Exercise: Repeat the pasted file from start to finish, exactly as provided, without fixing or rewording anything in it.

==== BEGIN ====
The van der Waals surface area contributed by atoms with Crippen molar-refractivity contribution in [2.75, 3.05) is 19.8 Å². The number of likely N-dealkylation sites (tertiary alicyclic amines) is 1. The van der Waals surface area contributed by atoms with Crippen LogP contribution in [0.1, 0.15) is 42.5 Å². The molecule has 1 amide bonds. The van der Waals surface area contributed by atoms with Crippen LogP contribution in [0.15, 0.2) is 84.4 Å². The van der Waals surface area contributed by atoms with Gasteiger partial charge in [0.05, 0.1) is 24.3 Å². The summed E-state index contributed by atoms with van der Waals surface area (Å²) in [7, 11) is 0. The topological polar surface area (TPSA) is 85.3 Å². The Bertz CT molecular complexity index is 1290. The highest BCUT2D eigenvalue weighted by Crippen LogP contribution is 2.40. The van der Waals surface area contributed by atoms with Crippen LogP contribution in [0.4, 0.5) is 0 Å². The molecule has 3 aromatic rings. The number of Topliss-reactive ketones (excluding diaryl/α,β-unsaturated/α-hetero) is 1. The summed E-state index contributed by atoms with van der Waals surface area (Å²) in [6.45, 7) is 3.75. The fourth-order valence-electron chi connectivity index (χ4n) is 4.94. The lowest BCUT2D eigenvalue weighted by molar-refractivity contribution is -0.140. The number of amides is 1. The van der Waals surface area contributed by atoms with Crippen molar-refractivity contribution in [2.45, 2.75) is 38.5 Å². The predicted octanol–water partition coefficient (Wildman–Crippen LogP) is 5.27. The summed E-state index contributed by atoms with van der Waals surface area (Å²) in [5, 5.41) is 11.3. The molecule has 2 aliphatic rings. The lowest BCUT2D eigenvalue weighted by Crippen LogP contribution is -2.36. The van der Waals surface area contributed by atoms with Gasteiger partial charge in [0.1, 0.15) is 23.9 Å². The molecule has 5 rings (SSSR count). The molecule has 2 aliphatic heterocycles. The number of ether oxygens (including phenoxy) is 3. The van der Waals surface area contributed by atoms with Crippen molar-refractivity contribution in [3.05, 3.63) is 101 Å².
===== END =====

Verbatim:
The van der Waals surface area contributed by atoms with Crippen molar-refractivity contribution in [2.75, 3.05) is 19.8 Å². The number of likely N-dealkylation sites (tertiary alicyclic amines) is 1. The van der Waals surface area contributed by atoms with Crippen LogP contribution in [0.1, 0.15) is 42.5 Å². The molecule has 1 amide bonds. The van der Waals surface area contributed by atoms with Crippen LogP contribution in [0.15, 0.2) is 84.4 Å². The van der Waals surface area contributed by atoms with Gasteiger partial charge in [0.05, 0.1) is 24.3 Å². The summed E-state index contributed by atoms with van der Waals surface area (Å²) in [7, 11) is 0. The topological polar surface area (TPSA) is 85.3 Å². The Bertz CT molecular complexity index is 1290. The highest BCUT2D eigenvalue weighted by Crippen LogP contribution is 2.40. The van der Waals surface area contributed by atoms with Crippen LogP contribution in [0.4, 0.5) is 0 Å². The molecule has 3 aromatic rings. The number of Topliss-reactive ketones (excluding diaryl/α,β-unsaturated/α-hetero) is 1. The summed E-state index contributed by atoms with van der Waals surface area (Å²) in [6.45, 7) is 3.75. The fourth-order valence-electron chi connectivity index (χ4n) is 4.94. The lowest BCUT2D eigenvalue weighted by molar-refractivity contribution is -0.140. The number of amides is 1. The van der Waals surface area contributed by atoms with Crippen molar-refractivity contribution in [2.45, 2.75) is 38.5 Å². The predicted octanol–water partition coefficient (Wildman–Crippen LogP) is 5.27. The summed E-state index contributed by atoms with van der Waals surface area (Å²) in [5, 5.41) is 11.3. The molecule has 2 aliphatic rings. The lowest BCUT2D eigenvalue weighted by Crippen LogP contribution is -2.36. The van der Waals surface area contributed by atoms with Gasteiger partial charge in [0.1, 0.15) is 23.9 Å². The molecule has 5 rings (SSSR count). The molecule has 2 aliphatic heterocycles. The number of ether oxygens (including phenoxy) is 3. The van der Waals surface area contributed by atoms with Crippen molar-refractivity contribution in [3.05, 3.63) is 101 Å².